He presents the disparity of the populace inhabiting the vast districts of the Americas as made up of explorers, natives and the blacks. He brings up the disparity so as to point out that as much as there is such a difference, there also have to be difference in ways of life and does not have to conform the Spaniards way of life. He argues that it is from the fusion of the different cultures that resulted to the formation of a homogeneous whole: civilised people in the cities. He characterises the civilised populace as being an idle bunch and incapable of industry, unless education and necessities of a social position spurs them out of their customary way. He promotes on not abandoning the barbaric way of life by the natives (p. 123).  

He then proceeds to explain how the structure of Europeanization does not conform to their customary way of life, hence will bring grave effects to the people. Indeed, he is not happy with the civilisation because the lifestyle by the Spanish was not in accordance with the natives’ way of nomad life. He supports his thought by presenting the Argentine native population as being mostly comprised of nomad tribes (p. 103; p.124), thus the creation of cities for each province as a capital did not favour the argentines way of life. Actually, he presents civilisation as a different way of life that was simply limited to the capital cities, while the rest of the land was inhabited by the natives, who depended on livestock products thus the civilised way of life did not fit them.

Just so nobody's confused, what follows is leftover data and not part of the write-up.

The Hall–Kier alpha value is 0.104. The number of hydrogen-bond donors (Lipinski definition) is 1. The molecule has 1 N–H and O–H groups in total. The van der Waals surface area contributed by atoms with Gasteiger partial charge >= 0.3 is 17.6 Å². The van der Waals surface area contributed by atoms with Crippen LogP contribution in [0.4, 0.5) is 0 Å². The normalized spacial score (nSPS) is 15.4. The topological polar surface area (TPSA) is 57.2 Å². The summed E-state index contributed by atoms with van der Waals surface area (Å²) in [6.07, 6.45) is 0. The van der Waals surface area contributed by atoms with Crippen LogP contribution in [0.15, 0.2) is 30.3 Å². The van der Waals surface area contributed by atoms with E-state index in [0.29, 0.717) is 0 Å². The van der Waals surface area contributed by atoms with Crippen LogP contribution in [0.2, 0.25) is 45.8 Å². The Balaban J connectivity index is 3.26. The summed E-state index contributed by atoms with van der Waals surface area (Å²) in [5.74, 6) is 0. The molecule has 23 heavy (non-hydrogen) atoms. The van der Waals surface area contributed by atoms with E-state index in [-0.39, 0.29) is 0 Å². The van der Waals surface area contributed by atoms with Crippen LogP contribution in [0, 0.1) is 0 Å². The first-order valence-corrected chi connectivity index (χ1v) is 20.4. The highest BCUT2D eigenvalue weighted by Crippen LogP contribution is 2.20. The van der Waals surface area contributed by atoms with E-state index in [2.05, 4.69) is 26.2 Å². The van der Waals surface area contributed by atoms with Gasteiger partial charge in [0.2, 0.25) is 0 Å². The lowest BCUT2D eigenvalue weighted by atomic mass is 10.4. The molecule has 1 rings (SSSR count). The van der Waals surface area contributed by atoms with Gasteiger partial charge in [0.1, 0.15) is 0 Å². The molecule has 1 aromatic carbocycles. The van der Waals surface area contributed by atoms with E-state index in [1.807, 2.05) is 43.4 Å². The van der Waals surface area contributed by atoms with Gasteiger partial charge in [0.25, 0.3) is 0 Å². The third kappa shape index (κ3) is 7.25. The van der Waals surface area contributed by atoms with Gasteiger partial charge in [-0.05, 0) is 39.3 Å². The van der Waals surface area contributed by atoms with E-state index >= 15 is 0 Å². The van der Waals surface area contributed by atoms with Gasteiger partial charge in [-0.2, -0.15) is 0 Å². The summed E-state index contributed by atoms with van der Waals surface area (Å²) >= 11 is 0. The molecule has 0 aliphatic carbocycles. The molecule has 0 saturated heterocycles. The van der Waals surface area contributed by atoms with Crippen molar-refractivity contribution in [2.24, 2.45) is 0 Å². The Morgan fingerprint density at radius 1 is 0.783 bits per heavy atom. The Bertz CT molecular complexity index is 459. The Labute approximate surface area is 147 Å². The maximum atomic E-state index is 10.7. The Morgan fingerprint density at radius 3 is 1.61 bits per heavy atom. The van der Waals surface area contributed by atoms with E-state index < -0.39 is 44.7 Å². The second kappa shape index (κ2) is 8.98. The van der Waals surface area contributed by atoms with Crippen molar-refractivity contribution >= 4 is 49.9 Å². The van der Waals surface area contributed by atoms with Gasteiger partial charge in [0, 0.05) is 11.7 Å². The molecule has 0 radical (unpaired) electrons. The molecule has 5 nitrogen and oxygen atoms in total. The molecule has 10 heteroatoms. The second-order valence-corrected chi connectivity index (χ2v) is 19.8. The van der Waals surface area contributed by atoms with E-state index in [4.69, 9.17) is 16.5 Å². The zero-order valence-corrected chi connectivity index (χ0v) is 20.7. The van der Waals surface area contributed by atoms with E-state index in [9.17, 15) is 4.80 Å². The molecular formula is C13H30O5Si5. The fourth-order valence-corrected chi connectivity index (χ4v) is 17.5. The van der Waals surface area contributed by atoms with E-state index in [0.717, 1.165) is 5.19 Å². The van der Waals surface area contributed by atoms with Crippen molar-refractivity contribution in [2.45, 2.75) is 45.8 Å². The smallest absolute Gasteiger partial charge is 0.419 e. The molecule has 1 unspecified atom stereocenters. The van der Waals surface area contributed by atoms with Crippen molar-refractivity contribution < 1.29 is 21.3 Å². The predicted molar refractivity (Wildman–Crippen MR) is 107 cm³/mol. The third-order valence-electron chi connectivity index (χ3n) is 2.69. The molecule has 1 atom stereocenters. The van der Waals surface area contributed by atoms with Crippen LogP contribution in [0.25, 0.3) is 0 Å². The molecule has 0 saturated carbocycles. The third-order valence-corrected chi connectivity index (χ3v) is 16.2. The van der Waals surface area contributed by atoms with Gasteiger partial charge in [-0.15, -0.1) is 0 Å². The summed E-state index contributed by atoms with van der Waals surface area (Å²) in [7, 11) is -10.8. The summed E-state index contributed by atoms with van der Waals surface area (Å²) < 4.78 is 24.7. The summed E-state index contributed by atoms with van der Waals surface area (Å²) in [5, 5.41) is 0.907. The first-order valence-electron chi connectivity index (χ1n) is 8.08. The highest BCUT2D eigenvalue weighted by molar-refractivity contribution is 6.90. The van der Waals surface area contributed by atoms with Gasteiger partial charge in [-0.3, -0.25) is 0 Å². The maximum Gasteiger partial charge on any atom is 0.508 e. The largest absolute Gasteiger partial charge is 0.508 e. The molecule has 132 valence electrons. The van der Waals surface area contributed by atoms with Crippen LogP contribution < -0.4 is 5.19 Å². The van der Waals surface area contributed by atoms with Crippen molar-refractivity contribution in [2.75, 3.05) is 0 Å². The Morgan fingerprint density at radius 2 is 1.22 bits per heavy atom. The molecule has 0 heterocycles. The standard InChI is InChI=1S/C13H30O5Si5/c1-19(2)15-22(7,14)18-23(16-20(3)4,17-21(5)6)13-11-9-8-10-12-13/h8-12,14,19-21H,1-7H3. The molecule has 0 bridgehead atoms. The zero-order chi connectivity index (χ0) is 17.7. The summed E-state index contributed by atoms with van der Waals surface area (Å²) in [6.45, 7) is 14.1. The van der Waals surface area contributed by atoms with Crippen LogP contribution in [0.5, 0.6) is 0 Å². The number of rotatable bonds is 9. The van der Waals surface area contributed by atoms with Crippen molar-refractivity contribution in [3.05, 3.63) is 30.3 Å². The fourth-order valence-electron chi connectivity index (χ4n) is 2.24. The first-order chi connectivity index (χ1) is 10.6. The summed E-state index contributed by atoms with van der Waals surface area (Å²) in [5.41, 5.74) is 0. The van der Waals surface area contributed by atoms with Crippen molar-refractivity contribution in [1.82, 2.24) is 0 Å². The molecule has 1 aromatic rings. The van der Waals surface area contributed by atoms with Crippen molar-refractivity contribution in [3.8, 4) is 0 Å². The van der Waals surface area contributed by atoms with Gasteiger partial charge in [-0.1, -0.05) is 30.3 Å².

3. Conclusion

I propose that what the authors of each documents present concerning the political environment and economic development and the role played by each class depicts need for solidarity. Solidarity is necessary in solving local problems, despite the difference in social class, through a platform that involves views by all classes, rather than a one-sided approach. 

The first document presents that the middle class advocated for unity through the formulation of a government that reflected the local reality. This involved taking into account creativity and originality in solving a local problem rather than looking at and implementing foreign policies. The approach advocated by Marti stands out as an effective approach to deal with the opposition strife between the elite and other classes. The approach aims at combining thoughts of each class and reach a consensus on solving an issue, in contrary of a one-sided method in solving a solution.